A scene from the original Swedish version of the sci-fi TV drama ‘Real Humans’
tv
Arts and Entertainment
Hugh Keays-Byrne plays Immortan Joe, the terrifying gang leader, in the new film
filmActor who played Toecutter returns - but as a different villain in reboot
Arts and Entertainment
Charlize Theron as Imperator Furiosa in Mad Max: Fury Road
film
Arts and Entertainment
Jessica Hynes in W1A
tvReview: Perhaps the creators of W1A should lay off the copy and paste function spoiler alert
Arts and Entertainment
Power play: Mitsuko Uchida in concert

classical
Arts and Entertainment
Dangerous liaisons: Dominic West, Jake Richard Siciliano, Maura Tierney and Leya Catlett in ‘The Affair’ – a contradictory drama but one which is sure to reel the viewers in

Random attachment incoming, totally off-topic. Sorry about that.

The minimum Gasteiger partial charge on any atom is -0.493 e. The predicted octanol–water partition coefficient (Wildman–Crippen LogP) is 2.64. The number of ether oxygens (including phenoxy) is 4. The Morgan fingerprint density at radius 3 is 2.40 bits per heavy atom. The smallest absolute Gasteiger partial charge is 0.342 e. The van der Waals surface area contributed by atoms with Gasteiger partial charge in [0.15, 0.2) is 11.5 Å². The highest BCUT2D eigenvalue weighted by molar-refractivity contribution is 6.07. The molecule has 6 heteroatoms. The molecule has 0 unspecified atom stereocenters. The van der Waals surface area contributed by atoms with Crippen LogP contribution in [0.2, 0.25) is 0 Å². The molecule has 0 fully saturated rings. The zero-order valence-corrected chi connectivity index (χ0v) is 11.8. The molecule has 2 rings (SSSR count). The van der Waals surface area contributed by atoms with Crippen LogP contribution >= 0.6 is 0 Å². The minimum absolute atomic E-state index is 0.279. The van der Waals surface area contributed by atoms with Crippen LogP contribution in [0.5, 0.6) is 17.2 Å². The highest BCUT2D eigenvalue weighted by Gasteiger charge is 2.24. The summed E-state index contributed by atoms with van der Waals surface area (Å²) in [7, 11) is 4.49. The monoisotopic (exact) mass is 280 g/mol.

TV review
Arts and Entertainment
Richard Herring, pictured performing at the Edinburgh Fringe Festival two years ago
comedy
Arts and Entertainment
Music freak: Max Runham in the funfair band
theatre
Arts and Entertainment
film 'I felt under-used by Hollywood'
Latest stories from i100
Have you tried new the Independent Digital Edition apps?

ES Rentals

    Independent Dating
    and  

    By clicking 'Search' you
    are agreeing to our
    Terms of Use.

    Abuse - and the hell that came afterwards

    Abuse - and the hell that follows

    James Rhodes on the extraordinary legal battle to publish his memoir
    Why we need a 'tranquility map' of England, according to campaigners

    It's oh so quiet!

    The case for a 'tranquility map' of England
    'Timeless fashion': It may be a paradox, but the industry loves it

    'Timeless fashion'

    It may be a paradox, but the industry loves it